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Groups Amend Court Filing In Effort To End Hatchery Releases In North, South Santiam Rivers
Posted on Friday, June 29, 2018 (PST)

Willamette Riverkeeper and the Conservation Angler filed a second amended complaint in U.S. District Court that asks the court, among other things, to order the U.S. Army Corps of Engineers to stop releasing hatchery produced summer steelhead and rainbow trout into the North and South Santiam rivers. The complaint was filed in the Eugene Division of the District Court June 20, 2018.

 

The first amended complaint was filed September 15, 2017. It describes in detail how hatchery produced summer steelhead and rainbow trout impact wild upper Willamette River steelhead, listed as threatened under the Endangered Species Act, leading to the wild stock’s decline.

 

Prior to the first amended complaint, the Corps had completed contracts with the Oregon Department of Fish and Wildlife to operate four Corps hatcheries in the Willamette River basin that produced and released summer steelhead smolts and a second contract with a private company, Desert Springs Trout Farm in Summer Lake, to produce rainbow trout for planting in Oregon lakes and streams. Those actions should, in themselves, have triggered an ESA consultation with NOAA, the groups say.

 

They filed their initial brief May 22, 2017 in a suit that challenged the Corps for releasing hatchery produced summer run steelhead in upper Willamette River tributaries, saying the federal agency is in violation of the ESA. The groups asked the Court to force the Corps to stop producing the summer steelhead until the agency initiates an ESA consultation with NOAA Fisheries.

 

Consultations have yet to happen, the second amended complaint says, calling the Corps actions “irreversible and/or irretrievable commitments of resources before it completes reinitiated consultation.”

 

Willamette River wild winter steelhead were listed as threatened under the ESA in March 1999 and the two groups say the hatchery summer steelhead released from Corps-owned Marion Forks and South Santiam hatcheries and stocked for a sport fishery are contributing to the wild winter steelhead decline.

 

The Willamette Riverkeeper said it had filed much earlier a suit against the Corps and other federal agencies to force them to consult with NOAA as to the impacts of federal projects in the Willamette River basin. That consultation resulted in the 2008 biological opinion of the federal facilities.

 

However, since the BiOp was issued, “new information and data reveal that releases of summer steelhead trout into the South Santiam River basin and the North Santiam River basin harm and impede recovery of winter steelhead trout to an extent not previously considered or evaluated in the BiOp.” the groups said in the June 20 complaint.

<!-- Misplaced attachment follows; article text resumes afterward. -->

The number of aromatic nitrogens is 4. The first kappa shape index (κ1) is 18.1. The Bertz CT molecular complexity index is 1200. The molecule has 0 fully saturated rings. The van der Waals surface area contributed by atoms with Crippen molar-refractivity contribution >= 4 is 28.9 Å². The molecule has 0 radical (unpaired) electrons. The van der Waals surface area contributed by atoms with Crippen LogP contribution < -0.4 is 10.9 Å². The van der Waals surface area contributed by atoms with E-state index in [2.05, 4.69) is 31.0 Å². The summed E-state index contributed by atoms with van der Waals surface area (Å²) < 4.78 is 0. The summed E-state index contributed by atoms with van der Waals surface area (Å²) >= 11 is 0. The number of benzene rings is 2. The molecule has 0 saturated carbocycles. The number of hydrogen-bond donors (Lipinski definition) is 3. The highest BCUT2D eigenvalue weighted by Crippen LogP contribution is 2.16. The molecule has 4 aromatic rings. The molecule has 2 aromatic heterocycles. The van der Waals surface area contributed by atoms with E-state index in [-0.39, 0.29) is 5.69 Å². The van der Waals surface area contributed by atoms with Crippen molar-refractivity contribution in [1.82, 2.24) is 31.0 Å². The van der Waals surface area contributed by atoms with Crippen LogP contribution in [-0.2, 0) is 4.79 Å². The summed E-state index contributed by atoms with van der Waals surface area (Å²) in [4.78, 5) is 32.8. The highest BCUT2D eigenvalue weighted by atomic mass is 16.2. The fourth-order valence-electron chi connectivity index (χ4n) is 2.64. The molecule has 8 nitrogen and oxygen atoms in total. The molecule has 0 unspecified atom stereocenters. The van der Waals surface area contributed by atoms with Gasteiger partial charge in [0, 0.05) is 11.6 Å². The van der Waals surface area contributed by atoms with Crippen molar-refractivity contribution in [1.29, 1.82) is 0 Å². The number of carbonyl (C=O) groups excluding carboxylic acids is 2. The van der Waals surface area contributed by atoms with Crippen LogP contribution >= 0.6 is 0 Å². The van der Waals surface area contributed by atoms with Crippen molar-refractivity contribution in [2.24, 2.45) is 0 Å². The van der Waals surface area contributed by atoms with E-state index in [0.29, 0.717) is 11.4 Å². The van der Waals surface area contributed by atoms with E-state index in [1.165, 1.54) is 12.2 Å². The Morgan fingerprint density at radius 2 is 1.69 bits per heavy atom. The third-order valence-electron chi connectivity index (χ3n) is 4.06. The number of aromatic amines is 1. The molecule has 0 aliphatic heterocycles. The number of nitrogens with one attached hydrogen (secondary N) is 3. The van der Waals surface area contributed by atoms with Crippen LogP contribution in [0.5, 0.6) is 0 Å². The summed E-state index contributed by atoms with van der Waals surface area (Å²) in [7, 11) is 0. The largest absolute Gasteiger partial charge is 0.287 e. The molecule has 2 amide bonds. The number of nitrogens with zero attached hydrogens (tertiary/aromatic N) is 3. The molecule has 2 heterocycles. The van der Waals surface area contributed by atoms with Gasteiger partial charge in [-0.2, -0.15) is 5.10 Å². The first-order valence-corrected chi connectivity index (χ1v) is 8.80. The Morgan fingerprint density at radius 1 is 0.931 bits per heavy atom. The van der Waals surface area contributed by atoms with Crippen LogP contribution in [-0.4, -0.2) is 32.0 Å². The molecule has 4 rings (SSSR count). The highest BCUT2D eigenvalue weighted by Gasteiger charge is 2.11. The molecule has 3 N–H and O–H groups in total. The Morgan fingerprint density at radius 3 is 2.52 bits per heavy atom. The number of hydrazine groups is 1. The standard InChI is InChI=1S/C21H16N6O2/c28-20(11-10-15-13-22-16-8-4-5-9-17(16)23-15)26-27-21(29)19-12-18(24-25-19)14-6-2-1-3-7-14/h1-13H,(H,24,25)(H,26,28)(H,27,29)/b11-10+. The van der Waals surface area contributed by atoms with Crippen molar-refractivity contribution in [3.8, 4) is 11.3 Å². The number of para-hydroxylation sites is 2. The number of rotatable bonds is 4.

Some of the new information is genetic analysis, which identified about 10 percent of the juvenile steelhead at Willamette Falls as summer x winter-run hybrids, the complaint says. Similar analyses identified 11.1 percent of the steelhead trout in the North Santiam River as summer x winter-run hybrids and about 14.8 percent of steelhead trout in the South Santiam River are summer x winter-run hybrids.

 

“Hybridization among winter steelhead trout and summer steelhead trout in the North Santiam River and the South Santiam River decreases productivity of the winter steelhead trout population,” the complaint says.

 

From 1990 to 2005, an average of 2,149 winter steelhead trout “natural spawners” returned to the South Santiam River, according to the groups. However, by 2017 just 18 winter steelhead had returned. The average on the North Santiam River for the same period was 2,109 winter steelhead, but by September 2017, the number had dropped to 168 fish.

 

One of the Reasonable and Prudent Alternatives of the 2008 BiOp is that the Corps and other federal agencies will implement Hatchery and Genetic Management Plans for, among other hatchery fish, summer steelhead, after NOAA approves of the plans. Yet, the Corps has yet to submit the HGMPs, they said.

 

As a result, the “Corps’ continued authorization, funding, or carrying out of the hatchery summer steelhead program jeopardizes the continued existence of winter steelhead.”

 

In the end, the relief the groups ask is for the court to issue declaratory judgements that the Corps has:

 

1. violated Section 7 of the ESA by jeopardizing the continued existence of winter steelhead in the upper Willamette River basin, and by failing to reinitiate consultation with NOAA as to effects on winter steelhead trout of the release of summer steelhead trout into the North and South Santiam river basins;

2. violated Section 7 of the ESA by making irreversible and/or irretrievable commitments of resources before completing reinitiation of consultation;

3. violated Section 9 of the ESA by causing take of winter steelhead trout and spring chinook salmon through release of hatchery rainbow trout upstream of Foster Dam on the South Santiam and Detroit Dam on the North Santiam.

 

In addition, the groups want the court to order the Corps to stop funding the production and release of summer steelhead trout into both North and South Santiam rivers, and to order the Corps to stop producing and releasing rainbow trout into the rivers.

 

Also see:

 

--CBB, September 22, 2017, “Groups Amend Complaint In Wild Upper Willamette Winter Steelhead Litigation,” http://www.cbbulletin.com/439597.aspx.

 

-- CBB, June 9, 2017, “Groups Sue Corps Over Upper Willamette Summer-Run Steelhead Hatchery Releases; Says Harm Wild Fish” http://www.cbbulletin.com/439056.aspx.

 

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